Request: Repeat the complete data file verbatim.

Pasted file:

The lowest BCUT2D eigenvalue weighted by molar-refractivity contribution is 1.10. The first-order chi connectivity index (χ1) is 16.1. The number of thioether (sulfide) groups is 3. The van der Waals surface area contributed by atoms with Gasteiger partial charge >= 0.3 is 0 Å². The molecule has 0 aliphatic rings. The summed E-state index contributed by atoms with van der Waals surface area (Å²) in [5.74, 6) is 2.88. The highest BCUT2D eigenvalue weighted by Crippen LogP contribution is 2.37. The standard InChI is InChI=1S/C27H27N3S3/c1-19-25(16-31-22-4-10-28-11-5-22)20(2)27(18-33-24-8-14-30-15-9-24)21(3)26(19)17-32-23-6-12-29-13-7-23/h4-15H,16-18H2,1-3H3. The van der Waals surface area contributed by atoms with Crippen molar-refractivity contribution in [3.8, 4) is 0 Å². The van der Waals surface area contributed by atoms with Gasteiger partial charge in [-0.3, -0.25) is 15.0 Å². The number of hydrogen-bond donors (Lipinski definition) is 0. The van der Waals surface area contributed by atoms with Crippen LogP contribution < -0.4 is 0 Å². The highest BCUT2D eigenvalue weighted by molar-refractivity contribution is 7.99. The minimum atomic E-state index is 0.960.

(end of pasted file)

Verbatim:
The lowest BCUT2D eigenvalue weighted by molar-refractivity contribution is 1.10. The first-order chi connectivity index (χ1) is 16.1. The number of thioether (sulfide) groups is 3. The van der Waals surface area contributed by atoms with Gasteiger partial charge >= 0.3 is 0 Å². The molecule has 0 aliphatic rings. The summed E-state index contributed by atoms with van der Waals surface area (Å²) in [5.74, 6) is 2.88. The highest BCUT2D eigenvalue weighted by Crippen LogP contribution is 2.37. The standard InChI is InChI=1S/C27H27N3S3/c1-19-25(16-31-22-4-10-28-11-5-22)20(2)27(18-33-24-8-14-30-15-9-24)21(3)26(19)17-32-23-6-12-29-13-7-23/h4-15H,16-18H2,1-3H3. The van der Waals surface area contributed by atoms with Crippen molar-refractivity contribution in [3.8, 4) is 0 Å². The van der Waals surface area contributed by atoms with Gasteiger partial charge in [-0.3, -0.25) is 15.0 Å². The number of hydrogen-bond donors (Lipinski definition) is 0. The van der Waals surface area contributed by atoms with Crippen LogP contribution < -0.4 is 0 Å². The highest BCUT2D eigenvalue weighted by molar-refractivity contribution is 7.99. The minimum atomic E-state index is 0.960.